Celebrity power pushes truth off the political stage

Celebrity power pushes truth off the political stage, by Greg Sheridan.

Bill Clinton established for the first time that a president could have a debauched character and not suffer for it politically. Many presidents have had dubious characters, but the public didn’t know about it. So, was knowing about Clinton and keeping him in office a healthy sign of public consciousness catching up with reality?

The answer is an emphatic no. Had a conservative abused the inherent power differential between a serving president and a young unpaid intern to pursue an affair he would certainly have been hounded from office. But the Lew­insky affair was not the primary way Clinton demonstrated a debauched character. Rather, it is that he lied about the affair under oath and, although impeached, did not resign. He was not impeached for the affair but for perjury and obstruction of justice.

Lying under oath is one of the most serious offences a public office holder can commit. In this country former justice Marcus Einfeld was imprisoned for almost exactly the same offences — perjury and attempting to pervert the course of justice. In the US, almost no politician or senior official gets convicted of the initial controversy but of lying under oath. Alger Hiss was not convicted of espionage but perjury. Richard Nixon was hounded from office not for the Watergate burglary of which he probably knew nothing but the cover-up. Scooter Libby, Dick Cheney’s chief of staff, was not convicted of revealing a CIA agent’s name but received a criminal conviction for giving false testimony to a special prosecutor.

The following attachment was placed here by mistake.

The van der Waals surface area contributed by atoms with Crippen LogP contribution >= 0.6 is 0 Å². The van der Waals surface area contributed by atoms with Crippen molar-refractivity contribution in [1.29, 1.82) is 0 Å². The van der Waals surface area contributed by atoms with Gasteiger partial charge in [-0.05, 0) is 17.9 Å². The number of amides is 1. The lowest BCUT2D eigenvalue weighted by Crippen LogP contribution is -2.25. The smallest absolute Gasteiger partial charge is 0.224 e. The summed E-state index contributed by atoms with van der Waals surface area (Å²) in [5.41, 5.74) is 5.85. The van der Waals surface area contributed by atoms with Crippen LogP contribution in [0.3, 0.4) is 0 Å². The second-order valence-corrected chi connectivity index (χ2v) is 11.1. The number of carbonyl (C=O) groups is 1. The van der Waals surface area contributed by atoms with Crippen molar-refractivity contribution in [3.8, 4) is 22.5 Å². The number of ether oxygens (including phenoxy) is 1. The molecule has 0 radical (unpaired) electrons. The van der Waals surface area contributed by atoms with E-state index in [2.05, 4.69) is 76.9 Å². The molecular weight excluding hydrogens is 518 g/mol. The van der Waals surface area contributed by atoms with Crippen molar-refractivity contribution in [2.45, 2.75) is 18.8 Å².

Clinton established that a hyper-partisan, activist-based defence could defeat reality and defeat a standard that had never been challenged before, that no official caught lying under oath can stay in office. He established that there were special standards for special people, that politics could defeat the law. In every way, Clinton represented a serious degrading of US political standards.

They’re back. Imagine four or eight more years of Clintonian abuses under a sycophantic media, beating the Enlightenment-era practices out of the leading Western country. Post modernism will have landed.

hat-tip Stephen Neil